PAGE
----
Angiotensin converting enzyme (ACE D/I) polymorphism and its relation to liver fibrosis progression in Egyptian patients with chronic hepatitis C virus infection
Hepatitis C virus (HCV) infection is a global health problem in Egypt and causes different liver disease spectrum. Evidence indicates that angiotensin I converting enzyme (ACE) gene polymorphism may play a role in determining disease progression. We aimed to determine the association of ACE gene I/D polymorphism with ACE serum levels and to examine the association between different I/D genotypes with the severity of hepatic fibrosis in chronic HCV infected Egyptian patients. Thirty controls and 90 HCV infected patients participated in the study, patients were subgrouped by Ishak stage of fibrosis into subgroup IIa (n=30; fibrosis score 0–1), subgroup IIb (n= 38; fibrosis score 2–3) and subgroup IIc (n= 22; fibrosis score 4–6).DNAwas multiplied by polymerase chain reaction (PCR). ACE genotype frequency in HCV infected patients was significantly different comparing to controls (X2= 7.169, P= 0.028). With non-significant difference in ACE D/I genotypes and allele frequencies among the patient subgroups (P >0.05),the frequency of the DD, DI and II genotypes in subgroup IIa, subgroup IIb and subgroup IIc were (53.3%, 36.6%, 10%), (44.7%, 44.7%, 10.5%) and (50%, 22.7%, 27%), respectively. The D and I allele frequency were (71.66%, 28.33%), (67.1%, 32.9%) and (61.36%, 38.63%), respectively. ACE serum levels were significantly increased in DD more than DI and II (t= 2.56, 3.43, P <0.05), respectively, with non-significant association in sonographic findings, viral load and liver function test (LFT) parameters with the ACE genotypes. Serum ACE levels were significantly increased in all patient subgroups when compared to controls with a non significant difference of ACE levels between subgroup IIb and IIc. We concluded that the D/D genotype is associated with HCV infection but not associated with degree or the progression of hepatic fibrosis.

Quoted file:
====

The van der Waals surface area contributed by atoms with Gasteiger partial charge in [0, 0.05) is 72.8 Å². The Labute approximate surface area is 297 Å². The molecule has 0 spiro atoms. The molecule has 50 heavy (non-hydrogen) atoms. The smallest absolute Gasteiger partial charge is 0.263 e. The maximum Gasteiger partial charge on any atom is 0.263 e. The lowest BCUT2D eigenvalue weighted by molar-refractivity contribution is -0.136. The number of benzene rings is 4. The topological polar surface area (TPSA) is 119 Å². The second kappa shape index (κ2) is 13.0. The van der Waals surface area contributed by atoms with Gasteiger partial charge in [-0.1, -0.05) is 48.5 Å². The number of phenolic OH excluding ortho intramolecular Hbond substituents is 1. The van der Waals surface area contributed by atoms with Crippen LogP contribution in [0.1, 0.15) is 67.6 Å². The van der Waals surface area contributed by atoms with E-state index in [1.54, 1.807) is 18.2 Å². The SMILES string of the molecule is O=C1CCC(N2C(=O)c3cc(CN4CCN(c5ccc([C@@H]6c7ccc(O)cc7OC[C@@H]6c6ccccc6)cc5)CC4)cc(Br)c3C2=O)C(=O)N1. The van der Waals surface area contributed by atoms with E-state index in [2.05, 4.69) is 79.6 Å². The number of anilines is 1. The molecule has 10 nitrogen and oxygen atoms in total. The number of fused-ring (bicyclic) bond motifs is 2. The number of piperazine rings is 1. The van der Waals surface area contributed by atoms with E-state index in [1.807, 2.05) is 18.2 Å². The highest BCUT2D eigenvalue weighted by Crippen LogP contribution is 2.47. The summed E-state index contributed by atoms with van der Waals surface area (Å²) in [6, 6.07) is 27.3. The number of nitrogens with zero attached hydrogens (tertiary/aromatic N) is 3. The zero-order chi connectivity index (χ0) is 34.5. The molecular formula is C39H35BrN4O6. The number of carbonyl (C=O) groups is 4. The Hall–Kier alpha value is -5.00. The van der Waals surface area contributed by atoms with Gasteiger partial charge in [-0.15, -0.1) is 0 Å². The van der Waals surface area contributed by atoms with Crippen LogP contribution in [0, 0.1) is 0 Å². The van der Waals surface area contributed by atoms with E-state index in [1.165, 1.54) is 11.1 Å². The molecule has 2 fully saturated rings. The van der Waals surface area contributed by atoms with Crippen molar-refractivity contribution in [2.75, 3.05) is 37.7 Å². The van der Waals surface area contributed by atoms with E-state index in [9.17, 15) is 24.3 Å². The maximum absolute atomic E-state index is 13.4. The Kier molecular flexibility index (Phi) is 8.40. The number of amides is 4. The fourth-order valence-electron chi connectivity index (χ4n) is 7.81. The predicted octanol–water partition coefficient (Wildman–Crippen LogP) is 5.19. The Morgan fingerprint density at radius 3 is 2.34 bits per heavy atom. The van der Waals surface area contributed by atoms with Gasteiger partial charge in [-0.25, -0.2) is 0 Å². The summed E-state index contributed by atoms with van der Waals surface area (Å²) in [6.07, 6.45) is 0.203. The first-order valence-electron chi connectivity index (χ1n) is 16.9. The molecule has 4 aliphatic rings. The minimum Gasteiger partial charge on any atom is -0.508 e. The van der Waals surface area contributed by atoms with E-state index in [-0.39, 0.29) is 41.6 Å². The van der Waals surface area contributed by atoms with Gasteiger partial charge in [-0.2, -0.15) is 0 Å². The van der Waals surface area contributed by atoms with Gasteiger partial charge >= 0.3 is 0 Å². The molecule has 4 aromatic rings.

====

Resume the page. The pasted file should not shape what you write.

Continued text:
Keywords: Angiotensin converting enzyme serum levels; Angiotensin converting enzyme gene polymorphism; Liver fibrosis progression; Hepatitis C viral infection